VAN SUSTEREN: Why would Senator Harry Reid not want a budget put on the table to at least begin the discussion?
GINGRICH: Well, I think there are two reasons. First of all, I think the Senate has not produced a budget in something like 900 days. So they've gone almost three years now without a budget.
I think what happened was that their budget committee chairman, a Democrat, found out that he couldn't -- literally could not produce a budget. He could not get a majority of the Democrats to agree to bring anything forward, and they just collapsed in failure.
And I think the problem they've got is that the spending cuts that they would need are unacceptable to one wing of the Democratic Party and the tax increases that the liberals want are unacceptable to another wing of the Democratic Party, and so they've simply melted down.
So what you now have is a serious, responsible budget by Paul Ryan, something which is really a remarkable achievement. You have an Obama sort of fantasy wish list budget. And you have nothing from the Senate Democrats.
And I think this will be one of the items which leads the Senate Democrats to be defeated this fall. When I go around the country, I find a very large majority of the American people want us to get back to the kind of balanced budget we had when I was speaker. They're very eager to see us get Washington under control. And the Senate Democrats, in a sense, are eliminating themselves from serious consideration as part of the government.
VAN SUSTEREN: But isn't that sort of part of the job? I mean, I'm not saying that anyone should agree with the Republican budget...
VAN SUSTEREN: ... or the -- or the president's budget, but -- I mean, isn't it sort of in the job description that you actually do your work to help be a steward...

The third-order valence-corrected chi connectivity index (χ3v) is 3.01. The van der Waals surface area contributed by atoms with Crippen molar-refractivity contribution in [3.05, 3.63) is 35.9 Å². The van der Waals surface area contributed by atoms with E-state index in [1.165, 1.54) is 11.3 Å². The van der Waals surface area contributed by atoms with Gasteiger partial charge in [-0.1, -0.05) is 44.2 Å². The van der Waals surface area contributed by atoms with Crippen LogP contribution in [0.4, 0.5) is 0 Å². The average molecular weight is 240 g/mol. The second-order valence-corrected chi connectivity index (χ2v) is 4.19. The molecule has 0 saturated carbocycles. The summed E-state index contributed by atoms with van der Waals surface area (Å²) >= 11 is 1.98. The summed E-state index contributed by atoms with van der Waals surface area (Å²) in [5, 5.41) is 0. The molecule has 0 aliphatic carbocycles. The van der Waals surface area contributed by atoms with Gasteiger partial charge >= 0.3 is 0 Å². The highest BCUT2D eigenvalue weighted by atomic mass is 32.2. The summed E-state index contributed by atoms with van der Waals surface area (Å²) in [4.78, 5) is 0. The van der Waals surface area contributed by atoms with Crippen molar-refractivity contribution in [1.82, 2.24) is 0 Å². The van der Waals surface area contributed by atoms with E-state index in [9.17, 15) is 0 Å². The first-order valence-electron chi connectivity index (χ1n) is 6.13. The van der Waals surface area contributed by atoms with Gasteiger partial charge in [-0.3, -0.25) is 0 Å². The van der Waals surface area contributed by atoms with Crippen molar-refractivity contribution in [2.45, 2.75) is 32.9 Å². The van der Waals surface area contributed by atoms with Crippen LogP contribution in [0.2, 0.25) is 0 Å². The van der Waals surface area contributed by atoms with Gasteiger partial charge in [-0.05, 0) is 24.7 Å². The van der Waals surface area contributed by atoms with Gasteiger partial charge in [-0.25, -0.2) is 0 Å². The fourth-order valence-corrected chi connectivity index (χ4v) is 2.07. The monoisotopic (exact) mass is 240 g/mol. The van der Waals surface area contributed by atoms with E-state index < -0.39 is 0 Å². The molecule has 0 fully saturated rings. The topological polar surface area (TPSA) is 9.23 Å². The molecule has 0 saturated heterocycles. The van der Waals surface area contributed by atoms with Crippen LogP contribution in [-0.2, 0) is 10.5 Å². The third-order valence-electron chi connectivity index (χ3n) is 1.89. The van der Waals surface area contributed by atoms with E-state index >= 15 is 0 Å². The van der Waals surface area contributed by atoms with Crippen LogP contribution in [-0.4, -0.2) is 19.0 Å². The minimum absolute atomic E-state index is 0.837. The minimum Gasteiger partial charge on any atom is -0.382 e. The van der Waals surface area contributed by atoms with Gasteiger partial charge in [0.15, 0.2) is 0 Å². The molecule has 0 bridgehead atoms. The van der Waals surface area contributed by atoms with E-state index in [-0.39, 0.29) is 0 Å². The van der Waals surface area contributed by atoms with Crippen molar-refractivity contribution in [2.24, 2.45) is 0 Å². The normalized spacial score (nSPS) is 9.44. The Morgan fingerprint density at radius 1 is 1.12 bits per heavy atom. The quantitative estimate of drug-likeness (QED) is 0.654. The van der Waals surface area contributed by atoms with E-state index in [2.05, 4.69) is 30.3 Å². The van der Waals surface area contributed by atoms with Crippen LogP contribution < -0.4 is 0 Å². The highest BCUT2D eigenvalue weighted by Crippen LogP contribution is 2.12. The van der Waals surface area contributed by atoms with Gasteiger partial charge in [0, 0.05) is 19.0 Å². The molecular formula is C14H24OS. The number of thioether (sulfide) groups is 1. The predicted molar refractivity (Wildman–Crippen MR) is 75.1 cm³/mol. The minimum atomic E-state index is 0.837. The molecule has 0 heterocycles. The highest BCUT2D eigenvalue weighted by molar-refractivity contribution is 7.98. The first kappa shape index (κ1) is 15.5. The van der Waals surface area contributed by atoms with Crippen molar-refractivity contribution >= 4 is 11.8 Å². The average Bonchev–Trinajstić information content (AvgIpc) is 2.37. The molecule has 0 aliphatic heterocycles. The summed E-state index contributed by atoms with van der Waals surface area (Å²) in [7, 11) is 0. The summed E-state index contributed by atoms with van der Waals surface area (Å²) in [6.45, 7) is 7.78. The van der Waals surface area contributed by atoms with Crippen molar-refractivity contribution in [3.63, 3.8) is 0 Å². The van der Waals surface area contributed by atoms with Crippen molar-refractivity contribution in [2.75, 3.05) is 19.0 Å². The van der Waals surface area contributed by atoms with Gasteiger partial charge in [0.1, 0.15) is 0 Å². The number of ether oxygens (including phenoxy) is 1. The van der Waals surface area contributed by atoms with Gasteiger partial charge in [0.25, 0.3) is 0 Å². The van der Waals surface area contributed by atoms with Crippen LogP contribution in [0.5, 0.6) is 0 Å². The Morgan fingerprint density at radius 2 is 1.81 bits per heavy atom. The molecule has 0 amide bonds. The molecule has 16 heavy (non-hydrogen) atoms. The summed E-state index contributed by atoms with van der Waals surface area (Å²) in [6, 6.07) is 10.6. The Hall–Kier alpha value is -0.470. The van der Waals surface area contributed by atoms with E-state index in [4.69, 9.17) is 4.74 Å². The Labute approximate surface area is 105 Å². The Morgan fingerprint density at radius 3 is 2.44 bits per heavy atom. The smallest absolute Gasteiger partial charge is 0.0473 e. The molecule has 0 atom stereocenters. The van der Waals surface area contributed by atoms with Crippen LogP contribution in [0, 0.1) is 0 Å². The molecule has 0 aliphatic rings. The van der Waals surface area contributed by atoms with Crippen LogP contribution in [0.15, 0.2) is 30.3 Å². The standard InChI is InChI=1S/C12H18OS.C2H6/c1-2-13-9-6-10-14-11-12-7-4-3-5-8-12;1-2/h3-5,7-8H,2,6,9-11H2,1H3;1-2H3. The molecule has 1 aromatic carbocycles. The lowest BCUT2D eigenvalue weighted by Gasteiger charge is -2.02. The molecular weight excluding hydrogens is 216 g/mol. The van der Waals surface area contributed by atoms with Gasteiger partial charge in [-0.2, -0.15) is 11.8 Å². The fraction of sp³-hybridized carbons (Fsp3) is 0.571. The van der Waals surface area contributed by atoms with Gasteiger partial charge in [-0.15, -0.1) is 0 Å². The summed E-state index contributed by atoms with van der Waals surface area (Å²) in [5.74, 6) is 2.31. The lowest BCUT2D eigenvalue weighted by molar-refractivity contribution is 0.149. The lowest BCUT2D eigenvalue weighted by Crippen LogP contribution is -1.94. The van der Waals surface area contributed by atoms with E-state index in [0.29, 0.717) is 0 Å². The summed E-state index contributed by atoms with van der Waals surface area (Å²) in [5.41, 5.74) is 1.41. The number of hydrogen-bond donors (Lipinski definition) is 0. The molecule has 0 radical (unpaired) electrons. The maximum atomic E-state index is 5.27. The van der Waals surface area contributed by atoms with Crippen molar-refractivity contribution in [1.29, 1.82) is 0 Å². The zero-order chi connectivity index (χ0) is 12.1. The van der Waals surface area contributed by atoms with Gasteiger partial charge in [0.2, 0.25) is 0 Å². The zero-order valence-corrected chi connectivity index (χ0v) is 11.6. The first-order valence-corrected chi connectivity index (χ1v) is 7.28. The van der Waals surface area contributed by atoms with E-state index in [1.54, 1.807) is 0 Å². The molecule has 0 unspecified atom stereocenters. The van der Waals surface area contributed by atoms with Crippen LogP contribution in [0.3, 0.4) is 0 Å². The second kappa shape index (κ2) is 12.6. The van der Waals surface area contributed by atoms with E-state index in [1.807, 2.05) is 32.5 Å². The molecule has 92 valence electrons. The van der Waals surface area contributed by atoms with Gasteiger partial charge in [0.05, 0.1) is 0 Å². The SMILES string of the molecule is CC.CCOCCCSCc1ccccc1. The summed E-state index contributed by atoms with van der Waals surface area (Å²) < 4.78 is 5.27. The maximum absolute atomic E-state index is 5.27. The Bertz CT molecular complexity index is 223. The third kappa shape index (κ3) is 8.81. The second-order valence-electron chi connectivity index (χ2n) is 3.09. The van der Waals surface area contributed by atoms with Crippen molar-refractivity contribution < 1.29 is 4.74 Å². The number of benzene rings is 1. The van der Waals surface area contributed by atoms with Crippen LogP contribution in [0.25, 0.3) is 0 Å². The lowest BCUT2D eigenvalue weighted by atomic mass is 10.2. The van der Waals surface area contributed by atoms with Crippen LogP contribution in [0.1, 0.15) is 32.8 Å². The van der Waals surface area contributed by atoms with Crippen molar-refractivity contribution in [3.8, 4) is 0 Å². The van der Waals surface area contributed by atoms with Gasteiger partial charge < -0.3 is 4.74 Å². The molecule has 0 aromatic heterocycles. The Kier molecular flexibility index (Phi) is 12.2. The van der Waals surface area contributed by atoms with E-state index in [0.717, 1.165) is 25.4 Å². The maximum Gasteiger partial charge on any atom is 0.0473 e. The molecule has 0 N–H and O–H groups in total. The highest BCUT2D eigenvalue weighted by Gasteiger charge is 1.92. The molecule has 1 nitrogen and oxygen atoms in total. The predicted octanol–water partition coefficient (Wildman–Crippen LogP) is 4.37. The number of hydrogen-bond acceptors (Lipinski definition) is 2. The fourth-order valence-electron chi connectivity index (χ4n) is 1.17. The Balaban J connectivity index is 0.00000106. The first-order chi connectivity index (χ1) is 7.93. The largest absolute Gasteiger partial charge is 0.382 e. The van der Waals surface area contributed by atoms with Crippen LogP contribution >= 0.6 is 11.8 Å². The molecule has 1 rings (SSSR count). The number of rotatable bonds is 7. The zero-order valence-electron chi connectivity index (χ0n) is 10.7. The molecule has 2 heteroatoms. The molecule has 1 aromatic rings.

VAN SUSTEREN: ... for our economy and our -- and our government? So I'm having a really hard time understanding how everyone goes off on a two- week vacation right now, and that budget in the Senate -- there's nothing from which anyone can debate or negotiate, agree with or disagree with. It just stops dead.
GINGRICH: Look, a strong president who cared about a balanced budget would call the Senate back into a special session and would say to them, You're not going home until you produce a budget. And they could make it stick. And the country would side with the president.
The average American is going to be very uncomfortable knowing that their Democratic senator, as part of a group, can't even write -- whether it's a good budget or a bad budget, they can't even write a budget. And I think that disqualifies them from contending to try to govern this country. I think it's a very serious mistake on their part.
VAN SUSTEREN: Mr. Speaker, thank you. And I hope you wander down highway 41 to Appleton.
GINGRICH: Thank you.
VAN SUSTEREN: It's only about 25 miles away.
GINGRICH: All right. Come and join us in Green Bay sometime.
VAN SUSTEREN: I will. Thank you, sir.